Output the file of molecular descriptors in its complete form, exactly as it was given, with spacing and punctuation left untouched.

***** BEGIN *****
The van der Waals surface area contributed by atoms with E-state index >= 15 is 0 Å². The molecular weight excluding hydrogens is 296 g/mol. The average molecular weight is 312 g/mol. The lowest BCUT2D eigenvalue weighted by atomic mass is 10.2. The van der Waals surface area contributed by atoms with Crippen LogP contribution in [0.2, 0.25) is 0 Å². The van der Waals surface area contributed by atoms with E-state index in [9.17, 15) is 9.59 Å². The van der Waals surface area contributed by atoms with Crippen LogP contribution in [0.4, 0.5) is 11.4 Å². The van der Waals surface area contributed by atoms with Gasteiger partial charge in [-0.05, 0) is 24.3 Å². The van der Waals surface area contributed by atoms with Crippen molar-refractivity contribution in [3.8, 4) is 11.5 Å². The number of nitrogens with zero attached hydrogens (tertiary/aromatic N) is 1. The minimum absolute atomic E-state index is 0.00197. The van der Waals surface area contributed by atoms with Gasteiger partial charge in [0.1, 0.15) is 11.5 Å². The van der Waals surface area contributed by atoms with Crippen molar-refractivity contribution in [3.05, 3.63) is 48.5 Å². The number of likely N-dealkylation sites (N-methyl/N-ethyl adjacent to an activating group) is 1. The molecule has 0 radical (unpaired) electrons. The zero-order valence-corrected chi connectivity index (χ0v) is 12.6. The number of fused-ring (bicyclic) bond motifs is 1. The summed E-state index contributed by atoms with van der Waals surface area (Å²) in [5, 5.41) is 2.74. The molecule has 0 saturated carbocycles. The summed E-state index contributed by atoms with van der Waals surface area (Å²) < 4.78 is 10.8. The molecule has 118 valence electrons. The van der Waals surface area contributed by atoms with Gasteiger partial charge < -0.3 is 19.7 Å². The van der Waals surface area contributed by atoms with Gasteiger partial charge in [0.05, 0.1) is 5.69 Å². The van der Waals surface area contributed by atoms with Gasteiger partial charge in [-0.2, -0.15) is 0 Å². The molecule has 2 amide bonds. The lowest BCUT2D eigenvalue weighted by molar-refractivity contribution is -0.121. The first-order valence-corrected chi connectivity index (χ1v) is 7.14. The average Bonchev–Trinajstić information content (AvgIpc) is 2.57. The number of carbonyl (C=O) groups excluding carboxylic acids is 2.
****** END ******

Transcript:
The van der Waals surface area contributed by atoms with E-state index >= 15 is 0 Å². The molecular weight excluding hydrogens is 296 g/mol. The average molecular weight is 312 g/mol. The lowest BCUT2D eigenvalue weighted by atomic mass is 10.2. The van der Waals surface area contributed by atoms with Crippen LogP contribution in [0.2, 0.25) is 0 Å². The van der Waals surface area contributed by atoms with E-state index in [9.17, 15) is 9.59 Å². The van der Waals surface area contributed by atoms with Crippen LogP contribution in [0.4, 0.5) is 11.4 Å². The van der Waals surface area contributed by atoms with Gasteiger partial charge in [-0.05, 0) is 24.3 Å². The van der Waals surface area contributed by atoms with Crippen molar-refractivity contribution in [3.8, 4) is 11.5 Å². The number of nitrogens with zero attached hydrogens (tertiary/aromatic N) is 1. The minimum absolute atomic E-state index is 0.00197. The van der Waals surface area contributed by atoms with Gasteiger partial charge in [0.1, 0.15) is 11.5 Å². The van der Waals surface area contributed by atoms with Crippen molar-refractivity contribution in [3.05, 3.63) is 48.5 Å². The number of likely N-dealkylation sites (N-methyl/N-ethyl adjacent to an activating group) is 1. The molecule has 0 radical (unpaired) electrons. The zero-order valence-corrected chi connectivity index (χ0v) is 12.6. The number of fused-ring (bicyclic) bond motifs is 1. The summed E-state index contributed by atoms with van der Waals surface area (Å²) in [5, 5.41) is 2.74. The molecule has 0 saturated carbocycles. The summed E-state index contributed by atoms with van der Waals surface area (Å²) < 4.78 is 10.8. The molecule has 118 valence electrons. The van der Waals surface area contributed by atoms with Gasteiger partial charge < -0.3 is 19.7 Å². The van der Waals surface area contributed by atoms with Gasteiger partial charge in [0.05, 0.1) is 5.69 Å². The van der Waals surface area contributed by atoms with Gasteiger partial charge in [-0.2, -0.15) is 0 Å². The molecule has 2 amide bonds. The lowest BCUT2D eigenvalue weighted by molar-refractivity contribution is -0.121. The first-order valence-corrected chi connectivity index (χ1v) is 7.14. The average Bonchev–Trinajstić information content (AvgIpc) is 2.57. The number of carbonyl (C=O) groups excluding carboxylic acids is 2.